Dimebuck-enier

May 27, 2008

Dear Dude,

Throughout the years you have had an array of guitars, pickups, amps, cabinets, etc… I saw you in 2005 and thought you had some crushing tone. Les Paul customs with “Dimebuckers” in the bridge. I ran out the next week installed it in my guitar and have been rocking it since. The past few months I feel like my tone could be better though, and I was thinking about trying out EMG’s. Should I stick to the “Dimebucker” in the bridge or test out the 81’s?

Thanks,
Dimebuck-enier

Dear Dimebuck-enier,

I have been experimenting with different pick ups ever since I started tinkering with my guitar, which was about 20 minutes after I picked one up for the first time. I think experimenting with your tone is a must for any musician; it is how you will eventually find your own tone & style, after all. So, to answer your question first; yes, absolutely experiment! In fact I would suggest you put in pick up after pick up until you find the tone that’s yours. It’s simple, put those pick ups in and start riffing! Since we all don’t have a million dollars, or free pick ups flying our way, you have to know where to start. Here are a few thoughts on pick ups that I have had good luck with.

In 2004 Darkest Hour performed on the summer’s Ozzfest and around that time I secured my sweet little endorsement with Seymour Duncan. Up to that point I had been playing nothing but Duncan’s for about 5 years, so let me tell you it was a coveted endorsement for me to get. I even got a chance to meet Mr. Seymour Duncan himself. He was amazing, a rock star to rock stars. To this day, if I had to go to Guitar Center and buy picks up, Duncuns are still what I would buy.The specific pick up I would buy would be without a doubt the Seymour Duncan JB. I have recorded at least one guitar with a JB on almost every record I have been a part of. To me it’s the perfect blend of rock and metal, and the mid-range of the pick up just makes my wrist sound the way I like. I cant explain it, but there’s a reason it’s the definitive rock pick up!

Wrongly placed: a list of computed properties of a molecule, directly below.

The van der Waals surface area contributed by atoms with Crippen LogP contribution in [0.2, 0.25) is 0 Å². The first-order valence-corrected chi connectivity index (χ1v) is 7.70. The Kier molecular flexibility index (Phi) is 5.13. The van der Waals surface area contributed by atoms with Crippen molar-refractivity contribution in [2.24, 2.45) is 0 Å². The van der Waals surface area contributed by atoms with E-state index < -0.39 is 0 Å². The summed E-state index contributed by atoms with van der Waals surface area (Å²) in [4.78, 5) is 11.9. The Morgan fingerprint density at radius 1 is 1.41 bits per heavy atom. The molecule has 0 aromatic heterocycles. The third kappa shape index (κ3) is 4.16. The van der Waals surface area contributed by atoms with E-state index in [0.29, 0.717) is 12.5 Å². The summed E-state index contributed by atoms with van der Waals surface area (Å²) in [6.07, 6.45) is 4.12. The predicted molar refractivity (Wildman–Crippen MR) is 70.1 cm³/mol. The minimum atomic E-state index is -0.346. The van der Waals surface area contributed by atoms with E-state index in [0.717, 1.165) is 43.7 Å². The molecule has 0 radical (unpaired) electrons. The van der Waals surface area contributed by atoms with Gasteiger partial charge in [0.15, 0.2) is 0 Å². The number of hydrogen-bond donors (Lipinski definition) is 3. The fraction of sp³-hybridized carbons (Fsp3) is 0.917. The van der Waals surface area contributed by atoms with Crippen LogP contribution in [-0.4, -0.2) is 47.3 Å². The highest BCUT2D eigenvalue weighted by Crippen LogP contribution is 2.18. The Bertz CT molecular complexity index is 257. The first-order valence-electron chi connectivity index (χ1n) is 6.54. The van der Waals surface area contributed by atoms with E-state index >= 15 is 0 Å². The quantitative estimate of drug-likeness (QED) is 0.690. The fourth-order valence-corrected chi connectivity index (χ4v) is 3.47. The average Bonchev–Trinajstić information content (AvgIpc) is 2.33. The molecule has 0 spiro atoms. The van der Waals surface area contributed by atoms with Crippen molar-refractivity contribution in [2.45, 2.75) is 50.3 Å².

Although I have a personal favorite I have experimented with all sorts of pick ups and even experimented with different wiring options. I went the EMG route but it just seemed to flatten out my sound. Don’t get me wrong, we use guitars with EMG’s all the time in Darkest Hour (our other guitarist, Kris, swears by them). They are great pick ups. Shit, you can’t deny that Zakk Wylde sounds fucking amazing, so don’t let me tell you those pick ups can’t sound good. It’s just I haven’t found a pair that speaks to me. (One quick note if you’re switching out pick ups to try out EMG’s it’s going to be a bitch. Your going to have to change all the electronics because of the way they wire so get ready for that. If you don’t know how to do it, pay someone who does. Its worth it, I have burned myself and many a guitar, not to mention spent way too many hours trying to solder a guitar back together. Working on a guitar is not nearly as fun as playing one, let me tell you that.)

A good alternative to the EMG line is actually the Seymour Duncan Blackouts. They came out recently and are built for kind of the same application. I have a pair in a red Les Paul Custom I use sometimes and until I found those pick ups I couldn’t get anything to sound good in that guitar. See, guitars themselves have a sound so not every pick up works perfectly with every guitar. I almost sold that red Les Paul but I kept the faith and one day popped those Black Outs in. Now no guitar sounds like it and it’s smoking hot! I’ll never get rid of it, It’s the guitar I pull out when its time to get the shred out!